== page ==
Wells estimates the marketing costs at Mint over the past two years to be around $2 million. That amount primarily includes salaries for the marketing staff which now numbers five, including herself, and out-of-pocket expenses like hiring an outside PR agency. She also experimented with search initially, spending about $50,000.

“The idea that you need a huge amount in marketing and advertising dollars is simply not true,” said Laura Ries, president, Roswell, Ga., consultants Ries & Ries. “That was a major fallacy in the dot-com boom where companies went out and spent millions and got no benefit. Companies like eBay and Amazon did it by being first at something, by standing for something and having a credible strong idea that generated the PR and word of mouth necessary to get into the minds of consumers.”

As a free money management tool, Mint obviously has a compelling appeal in the current economic climate. But Ries also noted the site’s quirky name and compelling blog, which in a world of forgettable corporate blogs won the award for best blog at the Online Media Marketing and Advertising awards last month. That communiqué reinforces an identifiable voice with the brand that initially attracted 20 and 30-somethings, Ries said, particularly in contrast to the older-skewing Quicken, with a less-defined image given the number or products associated with the brand.

Wells admits she will modify her marketing strategies as Mint goes more mainstream under Intuit but, even with new financial resources, vows to keep using the cheap tools that launched the brand and keep nontraditional media at marketing core.

Other creators of recent popular Web 2.5 brands share Wells’ reluctance to spend on advertising—and it’s not because they don’t have the money. founder Tim Westergren said his four-year-old Internet radio site expects to bring in $40 million in revenues this year, more than double that in 2008. But while he spent “maybe $100,000” on search in Pandora’s early days, he’s not interested in traditional marketing. Instead, he’s focused on customer service and bonding, no easy feat given the 35 million U.S. registered listeners to Pandora’s automated music recommendations. Westergren, a musician and composer, said a primary focus of the site’s marketing, and a major expense for the site, is a team of eight people who respond to every listener inquiry. In a busy month, Pandora’s “listener advocates”’ might deal with 30,000 e-mails, with topics ranging from new site features and new bands to complaints. Additionally, Westergren travels around the country talking to listeners at “town halls” held in coffee shops, community centers and bookstores. (He’s not just interested in what urban hipsters have to say—upcoming trips take him to places like Sioux City, Iowa, and Billings, Mont.) He said that while that might sound “old school,” it’s critical.

“Each town hall includes just a small number of listeners, obviously, but it’s a p
owerful cementing tool. They become ambassadors for you,” said Westergren, who cautioned about the need to take in the bad with the good. “In this day and age, it just takes a few enthusiastic people to do some damage to you on the Web; there are so many ways to evangelize.”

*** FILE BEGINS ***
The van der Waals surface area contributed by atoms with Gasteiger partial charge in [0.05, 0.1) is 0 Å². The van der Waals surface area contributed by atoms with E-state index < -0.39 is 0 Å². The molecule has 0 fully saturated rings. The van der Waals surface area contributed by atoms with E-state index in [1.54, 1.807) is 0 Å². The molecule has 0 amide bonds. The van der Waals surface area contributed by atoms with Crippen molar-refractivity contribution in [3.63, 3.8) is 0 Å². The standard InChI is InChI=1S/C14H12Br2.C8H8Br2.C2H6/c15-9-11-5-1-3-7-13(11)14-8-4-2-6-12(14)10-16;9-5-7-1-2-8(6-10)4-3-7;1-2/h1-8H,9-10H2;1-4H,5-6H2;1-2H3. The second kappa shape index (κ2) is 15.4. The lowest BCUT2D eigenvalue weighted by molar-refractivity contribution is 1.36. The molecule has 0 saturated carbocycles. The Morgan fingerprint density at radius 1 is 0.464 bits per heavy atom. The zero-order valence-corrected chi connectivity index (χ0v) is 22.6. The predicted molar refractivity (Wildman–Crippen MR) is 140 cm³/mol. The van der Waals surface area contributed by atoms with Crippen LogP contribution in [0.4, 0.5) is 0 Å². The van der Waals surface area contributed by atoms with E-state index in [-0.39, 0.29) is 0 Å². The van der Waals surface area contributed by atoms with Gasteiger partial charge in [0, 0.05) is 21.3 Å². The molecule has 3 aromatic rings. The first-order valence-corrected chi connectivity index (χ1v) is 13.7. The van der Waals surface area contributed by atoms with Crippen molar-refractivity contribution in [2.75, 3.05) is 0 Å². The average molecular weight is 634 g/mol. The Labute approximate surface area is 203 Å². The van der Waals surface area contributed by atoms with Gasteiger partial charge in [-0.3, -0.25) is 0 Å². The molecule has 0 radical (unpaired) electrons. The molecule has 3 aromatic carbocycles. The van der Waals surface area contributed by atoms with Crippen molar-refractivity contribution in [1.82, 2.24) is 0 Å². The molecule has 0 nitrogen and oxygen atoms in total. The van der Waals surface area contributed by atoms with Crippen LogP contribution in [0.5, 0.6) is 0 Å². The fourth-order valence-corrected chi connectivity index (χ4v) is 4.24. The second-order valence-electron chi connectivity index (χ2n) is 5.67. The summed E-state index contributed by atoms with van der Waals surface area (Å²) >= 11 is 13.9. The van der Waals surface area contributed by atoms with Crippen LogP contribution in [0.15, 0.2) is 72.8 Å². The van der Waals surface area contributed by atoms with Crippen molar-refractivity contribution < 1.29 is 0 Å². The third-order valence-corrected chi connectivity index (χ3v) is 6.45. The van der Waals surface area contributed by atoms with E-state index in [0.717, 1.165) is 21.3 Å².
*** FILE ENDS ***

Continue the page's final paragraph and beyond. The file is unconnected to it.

For his part, David Karp, the 23-year-old Internet entrepreneur who founded short-form blogging platform Tumblr, said more traditional marketing communications couldn’t achieve what his own team could do in viral product design at the nearly two-year-old site.

 “We did an experiment with outside PR, but we found people couldn’t explain it as well as we could,” he says. “The marketing is all on Tumblr’s site. We thought, ‘What features can we build, what design changes? How can we get visitors to further engage and share the experience?’ We always looked at the product as inherently viral and designed it that way. As it becomes more social with the Tumblr dashboard (which quickly lets users add other users to lists of friends), you can follow friends, publish and repost.”

 Last week,, a Pandora-like recommendation service for movies and TV, launched in public beta. The site’s co-founder, Yosi Glick, who’s clocked in time as a marketer at tech companies like Orca Interactive, said his lack of interest in advertising the new site strikes some acquaintances as odd. “‘How do you do zero-dollar marketing?’ People from the b-to-b environment find that intriguing,” he said. “Is it possible, they ask? It is indeed possible.”

Glick’s optimism about grassroots marketing may be premature. Still, sites like Jinni, along with Tumblr and Pandora, have all the advantages that accompany marketers who are the first in their categories. It’s a lot harder for others who later jump in and play catch up to the pioneers.

But even those companies with a head start like Amazon and eBay ended up using traditional advertising once they became dominant players and needed to protect their leadership status. So while marketers like Wells have launched successful sites on a dime, their experiences may still be the exception, not the rule. Advertising will remain a critical marketing support at launch—and thereafter, some observers contend.

“In general, you need more than one tool to launch and maintain a brand,” contended Allen Adamson, managing director of the New York office of Landor Associates. “If you’re the third one out there (in a category), you’re going to need more. Successfully doing it on a shoestring is not an average situation—it’s more like winning a lottery ticket.”